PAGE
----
4 Reasons I’m Glad My Kids Are Off to College (and 6 Reasons I’m Not)


Tanya Steel; her husband, Robert Steel; and their twin sons, Sanger (left) and William (right). (Photo: Tanya Steel)

Any parent whose youngest children have left for college may have experienced “empty nest syndrome.” While not a clinical diagnosis, reports the Mayo Clinic, it’s a phenomenon that evokes mixed feelings — grief, loneliness, or even jubilation at the idea of a (sort of) childfree existence.

According to research published in the Journal of Family Communication, empty nest syndrome can sometimes cause more-complicated feelings. “Parents in our study also described the departure of their children as a stark reminder of their own mortality and growing old as they entered this stage of life,” study co-author Jennifer A. Theiss, assistant professor of communication at Rutgers University, tells Yahoo Parenting.

And while a quiet house can be an opportunity to reinvigorate a marriage, it can also take a toll on a relationship that’s been overshadowed by children. “Couples are often uncertain about the future of their relationship during this major transition,” says Theiss. “They might have questions about how to return to their former roles as spouses or anxiety about becoming too dependent on each other for fulfillment. They may also wonder how to have more sexual intimacy now that they have the privacy to do so.”

The good news is that the majority of parents see this stage in a happier light, even viewing it as a “second honeymoon,” according Theiss, who points to more quality time and the chance to rediscover each other, as possible reasons.

A second honeymoon? I’m not sure about that. I’m the mother of identical twins, so my husband and I are pulling off both Band-Aids at once. We’re so used to our now 6-foot-4-inch 17-year-old sons dominating our schedules, budget, and social lives that as their first day of college approaches, I have mixed feelings. Here’s why I am — and am not — glad my kids are leaving the nest.

The pros:

A cleaner house. No kids means no wet towels on the floor, empty boxes of cereal scattered around, dirty clothes outside the laundry basket, or dirty dishes in the sink.

Less cooking. My kids think nothing of asking me to cook for them at 11 p.m. on a Saturday night, and I often cave in because I don’t want to deal with the mess they’ll leave behind if they do it themselves.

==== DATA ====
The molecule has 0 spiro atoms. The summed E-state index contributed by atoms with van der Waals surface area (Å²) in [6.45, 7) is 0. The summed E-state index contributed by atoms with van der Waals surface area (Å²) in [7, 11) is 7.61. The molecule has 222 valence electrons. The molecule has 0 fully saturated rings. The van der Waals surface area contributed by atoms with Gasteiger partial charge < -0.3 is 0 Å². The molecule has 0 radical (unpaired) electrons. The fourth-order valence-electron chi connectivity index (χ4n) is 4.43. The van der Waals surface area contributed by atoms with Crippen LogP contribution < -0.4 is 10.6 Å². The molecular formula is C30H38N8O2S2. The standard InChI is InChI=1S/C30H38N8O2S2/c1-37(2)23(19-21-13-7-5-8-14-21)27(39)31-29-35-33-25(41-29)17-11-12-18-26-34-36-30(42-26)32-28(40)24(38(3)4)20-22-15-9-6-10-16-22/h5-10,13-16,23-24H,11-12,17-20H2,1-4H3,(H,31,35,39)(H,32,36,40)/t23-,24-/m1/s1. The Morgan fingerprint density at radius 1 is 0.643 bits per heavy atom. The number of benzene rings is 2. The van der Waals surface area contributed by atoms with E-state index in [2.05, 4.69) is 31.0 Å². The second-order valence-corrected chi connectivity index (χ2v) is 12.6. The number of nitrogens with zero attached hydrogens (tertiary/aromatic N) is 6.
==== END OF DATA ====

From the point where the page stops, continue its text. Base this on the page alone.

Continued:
Shutting down the taxi service. We live in the suburbs and have two cars for four people, which means we constantly have to pick up or drop off one or both kids. Uber has nothing on us.

A quieter life. The absence of stomping feet, yelling, “Mom, where’s my wallet?” bickering, and loud laughter means I can watch television without wearing headphones.

The cons:

The drain on our finances. Two college tuitions with two meal plans, textbooks, cellphone bills, plus spending money to take out dates — these kids will keep me counting pennies forever.

The silence. Yes, I did complain about the noise, but life is about balance, and I know that when the kids leave, at times, I will find the silence somber and dreary.

Lacking excuses to not hit the gym. Not having to drive to the store to buy the kids new socks or two more gallons of milk will unfortunately leave me with more than enough time to exercise.

More anxiety. Now that the boys really will be out of sight, I’ll worry more about them when they don’t return my text messages, especially at night.

Less laughter. While my husband and I still find each other funny, my kids can make me cry with laughter, even when I’m upset.

Physical distance. Not being able to reach (way) up and hug my boys or share a joke from the next room — all the inconsequential things that distance makes difficult — that will be the hardest. Support group, here I come.

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